I'm going to costume a couple of my friends for the play King Richard the III. Both of my friends are guys; I decided against helping out the girls in favour of learning how to costume for a guy. Which is very different from costuming for a girl (although I've found that they're amazingly cooperative - "Stand up, sit down, I need to pin this on you, put your arm up - no, like this...").

So... I've been sketching designs, and after attempting to research the men's clothing of the era (well, not the era - I'm not a big fan of the long surcoat things - but rather after. And not English clothing.), I decided against authenticity. Paintings of the most interesting doublets don't show the whole thing!! And there was a particularly interesting one which was black, and therefore nearly impossible to see, which bothered me no end. This is what the sketch below is based off of; A Young Man, by Francesco Franciabigio. It's not very close though, if you look at the upper righthand corner of my first sketch, you can see my idea of the real thing. I added paned sleeves into my design, just to see what it looks like. Personally I find the body to be very boring and rather clumsy. I probably won't use this design. If you have any ideas as to how this thing comes together, please do tell me them, I would be so grateful!

Another doublet from a painting caught my eye, and this was one worn by Albrecht Durer in one of his self-portraits. I find this doublet to be fascinating, especially the sleeves! Unfortunately, the doublet is half obscured by a cape (DIE, thou cape!!!), and the painting is only from the waist upwards, so I have no clue what to do with the bottom. In my design sketch, I tried two different waist treatments, but left the peplum pretty much the same (peplum sounds like a distinctly feminine word, not to be used with a man's doublet!). On the left is a waistline straight across, and only has one fastening, probably some sort of ornate silver hook and eye. On the right, the waistline slants down, enabling a wider fastening, but rather more dorky in this case. Aren't those sleeves awesome?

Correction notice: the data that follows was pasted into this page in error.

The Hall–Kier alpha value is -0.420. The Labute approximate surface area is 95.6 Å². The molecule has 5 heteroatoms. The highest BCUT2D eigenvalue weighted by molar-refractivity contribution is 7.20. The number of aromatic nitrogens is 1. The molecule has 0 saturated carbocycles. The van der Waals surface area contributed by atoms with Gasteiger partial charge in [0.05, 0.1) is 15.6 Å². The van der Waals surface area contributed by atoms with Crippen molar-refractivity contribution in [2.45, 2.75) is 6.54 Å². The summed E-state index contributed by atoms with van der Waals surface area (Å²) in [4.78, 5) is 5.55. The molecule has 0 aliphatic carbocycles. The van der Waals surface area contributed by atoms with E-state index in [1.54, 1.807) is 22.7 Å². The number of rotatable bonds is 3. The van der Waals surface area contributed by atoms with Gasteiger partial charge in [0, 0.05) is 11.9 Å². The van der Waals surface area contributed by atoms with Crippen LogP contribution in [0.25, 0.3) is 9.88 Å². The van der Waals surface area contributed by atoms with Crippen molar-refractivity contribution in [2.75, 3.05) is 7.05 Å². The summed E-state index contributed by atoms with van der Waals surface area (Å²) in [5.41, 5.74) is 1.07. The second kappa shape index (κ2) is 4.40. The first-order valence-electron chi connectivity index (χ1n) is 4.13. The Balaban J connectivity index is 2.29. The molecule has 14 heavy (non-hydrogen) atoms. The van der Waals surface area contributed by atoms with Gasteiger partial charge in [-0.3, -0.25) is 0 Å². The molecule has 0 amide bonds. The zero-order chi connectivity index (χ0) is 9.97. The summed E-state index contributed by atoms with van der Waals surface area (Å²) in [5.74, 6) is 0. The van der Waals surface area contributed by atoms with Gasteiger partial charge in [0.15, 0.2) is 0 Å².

I'm also playing with the idea of an arming doublet, although I'm afraid my victims wouldn't survive the stage lights. They would just die. But... arming doublets are so cool! I love the idea behind them, and one can do so much with quilting. I may not be able to, but it's a thought.

And, again, just a thought, but I love alot of landsknecht (did I spell it right?) doublets. I have no clue how they're put together besides wild guesses, but they're so interesting. This doublet was from an engraving of a Speisstrager solder (some sort of infantry, I think. Or not.) and I really could not figure out how it goes together! It seems like way too many layers for anybody to just walking in, much less marching with who knows how much gear. I changed the bottom half in my sketch.